For this study, a group of eleven preschoolers (ranging in age from 33 to 59 months) was observed in two naturally provisioned outdoor environments over the course of ten months: a creek adjacent to the preschool and a river in a local state park. The purpose of the study was to examine ways in which these two natural environments influenced preschoolers' physical and socioemotional development. While both the creek and the river were natural areas, there were differences in the affordances they offered. Affordances were defined as what a given environment 'invites' an individual to do. The creek provided a semi-structured environment in that, in addition to the natural elements, it included such built structures as bridges, a boardwalk, and a rope swing. The river, on the other hand, was a natural unstructured area and included such elements as large rocks and a rough path. Both environments offered affordances which encouraged a multitude of physical and play behaviors.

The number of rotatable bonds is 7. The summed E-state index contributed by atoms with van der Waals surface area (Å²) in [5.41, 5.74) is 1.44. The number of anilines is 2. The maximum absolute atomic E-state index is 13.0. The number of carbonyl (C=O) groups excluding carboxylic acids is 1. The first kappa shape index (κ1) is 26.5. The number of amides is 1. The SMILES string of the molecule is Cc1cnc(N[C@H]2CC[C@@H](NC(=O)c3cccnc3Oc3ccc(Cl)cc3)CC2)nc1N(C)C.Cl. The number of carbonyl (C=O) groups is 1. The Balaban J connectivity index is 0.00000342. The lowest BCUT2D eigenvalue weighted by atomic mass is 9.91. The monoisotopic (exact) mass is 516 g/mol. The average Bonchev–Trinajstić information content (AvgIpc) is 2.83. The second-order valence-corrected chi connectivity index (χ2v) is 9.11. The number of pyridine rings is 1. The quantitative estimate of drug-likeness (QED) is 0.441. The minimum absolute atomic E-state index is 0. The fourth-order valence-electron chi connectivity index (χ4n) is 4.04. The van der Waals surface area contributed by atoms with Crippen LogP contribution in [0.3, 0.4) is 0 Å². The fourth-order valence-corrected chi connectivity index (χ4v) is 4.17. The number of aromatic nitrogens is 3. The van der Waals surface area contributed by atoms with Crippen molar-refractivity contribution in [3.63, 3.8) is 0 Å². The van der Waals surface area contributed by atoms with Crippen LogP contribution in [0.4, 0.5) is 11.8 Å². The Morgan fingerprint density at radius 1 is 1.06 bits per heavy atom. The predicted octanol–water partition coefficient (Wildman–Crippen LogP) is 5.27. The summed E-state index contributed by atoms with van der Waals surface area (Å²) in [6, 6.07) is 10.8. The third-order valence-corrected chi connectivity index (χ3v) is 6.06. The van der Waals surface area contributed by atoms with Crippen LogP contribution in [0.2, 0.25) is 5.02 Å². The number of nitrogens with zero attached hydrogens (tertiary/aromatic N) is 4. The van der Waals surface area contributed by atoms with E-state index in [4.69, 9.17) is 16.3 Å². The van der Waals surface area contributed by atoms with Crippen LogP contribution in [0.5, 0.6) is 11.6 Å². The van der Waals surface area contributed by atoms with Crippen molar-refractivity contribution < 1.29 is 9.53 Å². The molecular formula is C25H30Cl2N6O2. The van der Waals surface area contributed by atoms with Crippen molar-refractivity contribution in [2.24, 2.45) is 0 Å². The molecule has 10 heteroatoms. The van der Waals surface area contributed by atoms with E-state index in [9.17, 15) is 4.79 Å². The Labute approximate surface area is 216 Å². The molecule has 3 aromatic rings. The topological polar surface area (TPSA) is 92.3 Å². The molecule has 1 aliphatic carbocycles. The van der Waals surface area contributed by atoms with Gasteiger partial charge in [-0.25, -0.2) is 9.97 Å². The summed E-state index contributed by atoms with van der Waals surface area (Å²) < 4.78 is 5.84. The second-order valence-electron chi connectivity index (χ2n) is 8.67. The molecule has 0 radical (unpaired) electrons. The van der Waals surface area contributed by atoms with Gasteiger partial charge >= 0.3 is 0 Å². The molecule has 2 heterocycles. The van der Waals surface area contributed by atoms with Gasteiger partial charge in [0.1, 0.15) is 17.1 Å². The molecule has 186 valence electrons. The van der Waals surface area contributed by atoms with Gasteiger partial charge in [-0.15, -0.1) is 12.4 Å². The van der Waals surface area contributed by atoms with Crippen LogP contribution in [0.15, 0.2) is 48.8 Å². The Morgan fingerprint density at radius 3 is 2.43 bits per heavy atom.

Data collection included over 50 hours of videotaping of the children as they played at the river and at the creek. In analyzing the data, the primary focus was on environmental affordances in conjunction with motor activities, personal challenges and social behaviors. In addition to a quantitative analysis of the children's behaviors, a case study of three children's experiences was conducted. These case studies focused on personal challenges and positive and negative social behaviors.
Findings indicated that the two environments encouraged many of the same physical and play behaviors. The river, however, afforded more risk and personal challenges than the creek. At both the river and the creek, the children spent the most time on flat and water affordances. This was followed by climbable affordances. In each setting, there were far more positive than negative social behaviors, with the preschoolers putting far more energy into social collaboration, inclusion and helping than into competition and fighting.